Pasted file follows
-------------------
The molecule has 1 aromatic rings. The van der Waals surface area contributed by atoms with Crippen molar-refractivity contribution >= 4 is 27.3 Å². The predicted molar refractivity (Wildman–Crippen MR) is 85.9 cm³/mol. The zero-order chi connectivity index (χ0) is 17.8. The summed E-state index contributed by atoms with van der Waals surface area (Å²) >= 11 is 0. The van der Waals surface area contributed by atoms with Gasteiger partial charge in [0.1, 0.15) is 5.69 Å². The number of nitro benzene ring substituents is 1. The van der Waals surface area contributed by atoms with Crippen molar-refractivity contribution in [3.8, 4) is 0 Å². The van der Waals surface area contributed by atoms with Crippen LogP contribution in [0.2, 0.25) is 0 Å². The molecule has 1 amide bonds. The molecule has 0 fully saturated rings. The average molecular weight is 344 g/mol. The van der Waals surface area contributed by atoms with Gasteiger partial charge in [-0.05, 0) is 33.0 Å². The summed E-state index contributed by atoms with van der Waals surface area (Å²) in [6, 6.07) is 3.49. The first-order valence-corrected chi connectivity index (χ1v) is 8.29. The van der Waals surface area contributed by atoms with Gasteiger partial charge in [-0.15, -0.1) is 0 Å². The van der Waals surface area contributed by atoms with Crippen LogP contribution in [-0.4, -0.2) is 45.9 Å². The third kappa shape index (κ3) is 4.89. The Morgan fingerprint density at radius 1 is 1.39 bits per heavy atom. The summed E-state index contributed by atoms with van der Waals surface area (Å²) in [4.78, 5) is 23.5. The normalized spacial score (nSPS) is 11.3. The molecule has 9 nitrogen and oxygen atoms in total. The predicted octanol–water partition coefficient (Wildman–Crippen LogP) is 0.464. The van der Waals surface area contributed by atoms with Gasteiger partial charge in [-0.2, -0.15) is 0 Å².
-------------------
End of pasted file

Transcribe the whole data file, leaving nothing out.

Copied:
The molecule has 1 aromatic rings. The van der Waals surface area contributed by atoms with Crippen molar-refractivity contribution >= 4 is 27.3 Å². The predicted molar refractivity (Wildman–Crippen MR) is 85.9 cm³/mol. The zero-order chi connectivity index (χ0) is 17.8. The summed E-state index contributed by atoms with van der Waals surface area (Å²) >= 11 is 0. The van der Waals surface area contributed by atoms with Gasteiger partial charge in [0.1, 0.15) is 5.69 Å². The number of nitro benzene ring substituents is 1. The van der Waals surface area contributed by atoms with Crippen molar-refractivity contribution in [3.8, 4) is 0 Å². The van der Waals surface area contributed by atoms with Crippen LogP contribution in [0.2, 0.25) is 0 Å². The molecule has 1 amide bonds. The molecule has 0 fully saturated rings. The average molecular weight is 344 g/mol. The van der Waals surface area contributed by atoms with Gasteiger partial charge in [-0.05, 0) is 33.0 Å². The summed E-state index contributed by atoms with van der Waals surface area (Å²) in [6, 6.07) is 3.49. The first-order valence-corrected chi connectivity index (χ1v) is 8.29. The van der Waals surface area contributed by atoms with Gasteiger partial charge in [-0.15, -0.1) is 0 Å². The van der Waals surface area contributed by atoms with Crippen LogP contribution in [-0.4, -0.2) is 45.9 Å². The third kappa shape index (κ3) is 4.89. The Morgan fingerprint density at radius 1 is 1.39 bits per heavy atom. The summed E-state index contributed by atoms with van der Waals surface area (Å²) in [4.78, 5) is 23.5. The normalized spacial score (nSPS) is 11.3. The molecule has 9 nitrogen and oxygen atoms in total. The predicted octanol–water partition coefficient (Wildman–Crippen LogP) is 0.464. The van der Waals surface area contributed by atoms with Gasteiger partial charge in [-0.2, -0.15) is 0 Å².